Yeah. Yeah. YEAHHHHH!!!! Jared and I jumped up in unison as we heard the rumble of the Giant geyser begin to fill the air. Within seconds, there was a monumental fountain of mist and steam in front of us. I turned on the headlamp I brought with me and aimed the beam at the Giant geyser. The height was vastly superior to that of Old Faithful, and shortly, it became clear that the volume of water being erupted was substantially larger. A large stream formed under the wooden walkway that we stood on. Crazy enough, the stream was still extremely hot. There was steam rising up from it as it ran below our feet. For a brief moment, Jared and I were reliving our childhoods. We both giggled hysterically as we ran from one side of the geyser to the other, exchanging comments of excitement and awe continuously. It was huge! And so hot! The air around the geyser was noticeably warmer from the steam created as the water met the chilly evening air.

The Giant geyser shot one hundred and fifty feet in the air for around five minutes before slowly tapering off. “Well,” I muttered, “There’s the end of that. Good show, Mother Nature.” Jared piped up- “It says here that sometimes the Giant geyser will subside shortly and then erupt again, this time with more velocity than the previous. It’s still bubbling. Let’s see an encore!” As we began chanting “encore,” I couldn’t help but burst out laughing at the mental image of two strangers, one destined to be a microbiologist, the other commonly referred to as “stoic” and “mountain man,” united togetther in the darkness by a hole in the ground spewing sulfur water. And just then, the rumble that was felt when Giant geyser began its eruption minutes ago, resurfaced with a greater intensity. It only took seconds this time, before water shot out of the view of my headlamp and high into the night sky. Round two was under way!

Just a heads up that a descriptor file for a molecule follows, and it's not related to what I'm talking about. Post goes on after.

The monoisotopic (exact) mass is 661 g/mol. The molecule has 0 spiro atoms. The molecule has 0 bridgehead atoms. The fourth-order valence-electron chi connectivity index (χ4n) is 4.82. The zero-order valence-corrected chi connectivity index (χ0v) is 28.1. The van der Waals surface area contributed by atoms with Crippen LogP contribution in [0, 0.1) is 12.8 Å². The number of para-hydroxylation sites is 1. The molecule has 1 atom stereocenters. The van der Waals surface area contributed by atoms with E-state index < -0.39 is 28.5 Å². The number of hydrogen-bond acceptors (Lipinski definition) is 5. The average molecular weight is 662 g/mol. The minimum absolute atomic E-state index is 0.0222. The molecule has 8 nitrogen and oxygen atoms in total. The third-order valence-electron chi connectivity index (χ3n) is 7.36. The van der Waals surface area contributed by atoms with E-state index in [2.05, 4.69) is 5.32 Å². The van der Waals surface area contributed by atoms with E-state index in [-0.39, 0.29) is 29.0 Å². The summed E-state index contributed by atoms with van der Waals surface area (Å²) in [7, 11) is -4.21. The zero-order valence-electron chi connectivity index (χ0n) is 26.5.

After the second round finished, Jared and I began the ten minute walk back towards the parking lot, chatting the entire way about the natural magnificence that we witnessed. About halfway back, we encountered a snow-white-bearded man, sitting in his camp chair next to the Beehive geyser. The Beehive geyser was unpredictable, erupting to over two hundred feet when active. It was a cone geyser, meaning that the tunnel which the water ejaculated from was shaped like a conical nozzle, creating greater pressure than its partner in crime, the fountain-style geyser. Because of the narrow pathway created for the water to escape from a cone geyser, cool water would essentially plug the exit path until pressure beneath became great enough to produce an eruption.

“Would you please turn your headlamp off,” the bearded man questioned flatly.

“Sure man, no problem,” I replied. The headlamp went off. It wasn’t neccessary, since the moon was providing enough light to see the pathway. The Beehive geyser hissed steadily in the background.

“Is it going off soon,” I asked. I had walked past this particular geyser earlier in the day, and didn’t recall a hissing noise coming from Mr. Beehive.

“It is,” calmly replied the bearded man. “The hissing noise is the signal for an eruption. It’s a vent, really. Once it starts venting, it’ll be thirty minutes or less before it begins an eruption. It started venting about ten minutes ago. Seems like you fellas are just in time.”

“Awesome,” Jared and I exclaimed in unison.

After a delayed appreciation towards me for turning off my headlamp, the bearded man gladly shared conversation with us. Bearded man had been hanging out at that geyser since dusk, and it became quickly established that geyser viewing was a hobby among him and his buddies. Every so often in the midst of conversation, bearded man would whip out a walkie-talkie and pass on a timestamp and location to someone on the other end. They were tracking the geyser eruptions across the park. He kept using the word “superb” to describe various things about geysers. It tickled me. “Have you two ever seen the Beehive geyser erupt? No? Oh, you’re in for quite a treat. It is…  Superb.” Maybe it was the emphasis he placed on the word, or maybe it was how delicately he rolled out each syllable like a professional skee ball player executing a perfect ball hop.

The beehive geyser erupted, the three of us smiled and gazed upwards, and the night came to a close. Jared and I returned to the parking lot, said our goodbyes, and walked away from each other.